It all begins with courtship. The Chinese president arrives in the resource-rich country to woo the local leader with a large entourage of government and state-owned enterprise officials, bearing gifts of trade, aid, and investment. Love—or at least great friendship—is in the air, and a match is made. As Carly Simon says, “Nobody Does It better.”
Or do they? As my colleague Michael Levi and I explore in our new book By All Means Necessary, Beijing can lay out the plan of action, but the follow-through is often less than spectacular. Since 2007, realized Chinese investment in Brazil, for example, is roughly 30 percent of what has been announced.
Often times as well, the brain signals one thing and the body does another. Just last month, China’s National Development and Reform Commission (NDRC)—which lays out the basic plan for these vast resource deals—announced that Chinese steel makers needed to continue to take new stakes in iron ore deposits abroad. The NDRC wants the iron ore for “speaking rights” at the global trading table and “strategic security.” Yet some of the steel makers—faced with significant overcapacity—are balking, stating that they have no intention of seeking more iron ore investments.
Meanwhile, even as Beijing seeks to force state-owned enterprises to do its bidding, vast numbers of independently thinking Chinese are heading out to distant lands to mine resources without any direction from the Chinese government. They are out to make money and in the process, inadvertently often make trouble. For example, in July 2013, the government of Ghana rounded up over 4,500 independent and illegal Chinese gold miners and told Beijing to take them home. While these miners weren’t part of any resource deal Beijing had struck with Accra, the Ghanaians believed that it was Beijing’s responsibility to account for them. (Chinese officials, meantime, argued that it was Ghana’s responsibility to enforce its own laws and to prevent the miners from taking stakes in the gold-rich areas to begin with.) Just a lover’s spat, no doubt.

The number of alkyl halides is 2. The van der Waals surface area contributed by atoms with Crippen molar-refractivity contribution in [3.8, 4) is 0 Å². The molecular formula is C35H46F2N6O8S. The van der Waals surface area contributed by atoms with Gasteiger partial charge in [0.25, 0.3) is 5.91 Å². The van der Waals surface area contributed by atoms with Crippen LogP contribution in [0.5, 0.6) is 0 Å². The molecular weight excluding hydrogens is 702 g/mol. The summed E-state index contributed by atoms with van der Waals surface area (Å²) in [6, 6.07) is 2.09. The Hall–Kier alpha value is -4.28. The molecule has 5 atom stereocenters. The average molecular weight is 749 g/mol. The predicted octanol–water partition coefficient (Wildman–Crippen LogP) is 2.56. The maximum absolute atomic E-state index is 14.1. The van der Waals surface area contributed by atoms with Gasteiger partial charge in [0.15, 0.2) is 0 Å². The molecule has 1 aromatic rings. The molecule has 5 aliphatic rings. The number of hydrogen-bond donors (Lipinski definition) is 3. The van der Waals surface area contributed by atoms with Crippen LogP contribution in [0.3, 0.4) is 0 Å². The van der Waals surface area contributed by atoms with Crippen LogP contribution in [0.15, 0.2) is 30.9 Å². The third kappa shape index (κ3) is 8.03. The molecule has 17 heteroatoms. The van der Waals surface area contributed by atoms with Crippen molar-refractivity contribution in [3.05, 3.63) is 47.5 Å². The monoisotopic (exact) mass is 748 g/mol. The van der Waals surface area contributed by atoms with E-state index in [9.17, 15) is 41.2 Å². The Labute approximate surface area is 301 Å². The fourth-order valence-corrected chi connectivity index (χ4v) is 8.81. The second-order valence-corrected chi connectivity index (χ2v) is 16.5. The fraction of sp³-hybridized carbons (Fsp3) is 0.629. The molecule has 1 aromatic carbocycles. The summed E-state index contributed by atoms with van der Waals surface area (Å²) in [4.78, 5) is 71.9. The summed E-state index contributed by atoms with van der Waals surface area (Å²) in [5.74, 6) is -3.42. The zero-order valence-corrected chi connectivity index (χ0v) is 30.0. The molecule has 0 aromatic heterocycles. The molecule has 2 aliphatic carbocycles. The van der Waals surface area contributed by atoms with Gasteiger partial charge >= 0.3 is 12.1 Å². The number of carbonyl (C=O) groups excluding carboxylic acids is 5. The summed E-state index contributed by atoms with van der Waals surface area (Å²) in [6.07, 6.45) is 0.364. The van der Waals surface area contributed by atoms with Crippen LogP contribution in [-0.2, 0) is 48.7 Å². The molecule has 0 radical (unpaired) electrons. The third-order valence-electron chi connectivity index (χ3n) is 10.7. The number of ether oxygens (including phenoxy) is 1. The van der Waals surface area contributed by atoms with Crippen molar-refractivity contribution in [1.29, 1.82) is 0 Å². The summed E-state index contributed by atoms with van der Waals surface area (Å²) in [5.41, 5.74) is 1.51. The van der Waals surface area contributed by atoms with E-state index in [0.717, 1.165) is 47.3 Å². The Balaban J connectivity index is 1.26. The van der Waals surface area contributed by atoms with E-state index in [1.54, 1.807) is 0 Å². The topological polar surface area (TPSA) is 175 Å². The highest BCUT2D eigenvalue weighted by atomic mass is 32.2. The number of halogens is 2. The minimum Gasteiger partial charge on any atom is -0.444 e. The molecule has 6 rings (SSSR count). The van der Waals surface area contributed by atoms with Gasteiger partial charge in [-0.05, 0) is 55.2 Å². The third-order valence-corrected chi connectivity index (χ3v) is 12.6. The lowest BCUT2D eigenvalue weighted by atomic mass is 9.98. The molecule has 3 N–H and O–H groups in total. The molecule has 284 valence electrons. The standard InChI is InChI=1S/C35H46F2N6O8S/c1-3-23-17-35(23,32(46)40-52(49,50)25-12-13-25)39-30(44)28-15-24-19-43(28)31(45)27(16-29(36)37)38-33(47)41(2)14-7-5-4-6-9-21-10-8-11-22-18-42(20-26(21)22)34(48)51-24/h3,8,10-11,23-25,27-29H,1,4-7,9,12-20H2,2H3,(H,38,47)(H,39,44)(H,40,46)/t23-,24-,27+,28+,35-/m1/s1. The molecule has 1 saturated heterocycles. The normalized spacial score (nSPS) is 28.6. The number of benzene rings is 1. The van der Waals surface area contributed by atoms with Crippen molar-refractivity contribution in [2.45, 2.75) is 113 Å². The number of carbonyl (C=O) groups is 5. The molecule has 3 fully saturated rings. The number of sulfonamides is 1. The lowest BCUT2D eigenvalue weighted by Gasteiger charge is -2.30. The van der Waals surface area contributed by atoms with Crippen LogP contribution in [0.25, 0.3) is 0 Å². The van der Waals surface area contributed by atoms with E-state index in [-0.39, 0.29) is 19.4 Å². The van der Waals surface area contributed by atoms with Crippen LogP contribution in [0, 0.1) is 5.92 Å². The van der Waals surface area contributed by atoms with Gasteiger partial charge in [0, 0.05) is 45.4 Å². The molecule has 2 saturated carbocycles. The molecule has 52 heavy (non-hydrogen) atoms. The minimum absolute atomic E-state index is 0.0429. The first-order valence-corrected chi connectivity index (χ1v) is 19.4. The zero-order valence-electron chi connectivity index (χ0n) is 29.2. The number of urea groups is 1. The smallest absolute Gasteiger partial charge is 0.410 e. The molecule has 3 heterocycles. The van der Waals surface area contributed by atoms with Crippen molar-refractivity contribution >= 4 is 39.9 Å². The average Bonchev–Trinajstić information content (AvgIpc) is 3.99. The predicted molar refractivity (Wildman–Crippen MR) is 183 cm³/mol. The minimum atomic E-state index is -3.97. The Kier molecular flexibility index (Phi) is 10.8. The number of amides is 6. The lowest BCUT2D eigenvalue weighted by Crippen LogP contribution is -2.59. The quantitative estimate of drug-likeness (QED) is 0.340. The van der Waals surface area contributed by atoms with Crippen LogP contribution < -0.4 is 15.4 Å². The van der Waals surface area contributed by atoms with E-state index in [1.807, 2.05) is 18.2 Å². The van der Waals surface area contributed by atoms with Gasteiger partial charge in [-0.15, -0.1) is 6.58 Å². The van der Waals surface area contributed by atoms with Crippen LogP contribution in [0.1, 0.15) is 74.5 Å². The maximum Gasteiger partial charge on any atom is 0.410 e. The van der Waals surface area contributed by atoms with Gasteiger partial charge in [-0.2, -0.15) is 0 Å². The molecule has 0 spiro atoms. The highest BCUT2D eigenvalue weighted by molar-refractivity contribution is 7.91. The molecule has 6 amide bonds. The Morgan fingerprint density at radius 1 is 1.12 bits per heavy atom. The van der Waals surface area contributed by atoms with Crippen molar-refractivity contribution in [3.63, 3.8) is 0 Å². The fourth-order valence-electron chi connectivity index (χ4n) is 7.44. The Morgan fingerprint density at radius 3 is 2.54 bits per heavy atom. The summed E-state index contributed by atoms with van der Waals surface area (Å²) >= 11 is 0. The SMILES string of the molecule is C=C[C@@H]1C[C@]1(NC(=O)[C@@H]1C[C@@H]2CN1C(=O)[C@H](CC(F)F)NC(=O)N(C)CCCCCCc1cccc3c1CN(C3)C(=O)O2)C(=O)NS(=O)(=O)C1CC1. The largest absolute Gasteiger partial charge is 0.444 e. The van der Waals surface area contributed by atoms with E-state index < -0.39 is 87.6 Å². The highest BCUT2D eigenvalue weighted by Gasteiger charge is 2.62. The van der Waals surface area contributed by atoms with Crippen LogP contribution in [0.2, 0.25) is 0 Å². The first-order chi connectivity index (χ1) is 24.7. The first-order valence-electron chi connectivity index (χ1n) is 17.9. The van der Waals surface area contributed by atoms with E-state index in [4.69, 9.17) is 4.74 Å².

And lest one think that China, with its vast investment might, always comes out on top in these resource deals, in 2013, a senior Chinese mining official announced that nearly 80 percent of Chinese overseas mining investments had “largely failed.”
These rather surprising outcomes of China’s investment strategy speak to one of the six myths that Michael Levi and I debunk in our book, namely that Beijing is a far more sophisticated and able matchmaker than anyone else—capable of developing long-term, highly integrated relationships among all parts of the Chinese economy and that of the resource-rich country. In fact, our research suggests that in many cases, once the initial courtship is over, the bloom is quickly off the rose. Of course, everyone deserves a second chance, and Beijing, as well as its companies, is learning how to do things differently—but that gets to a different myth.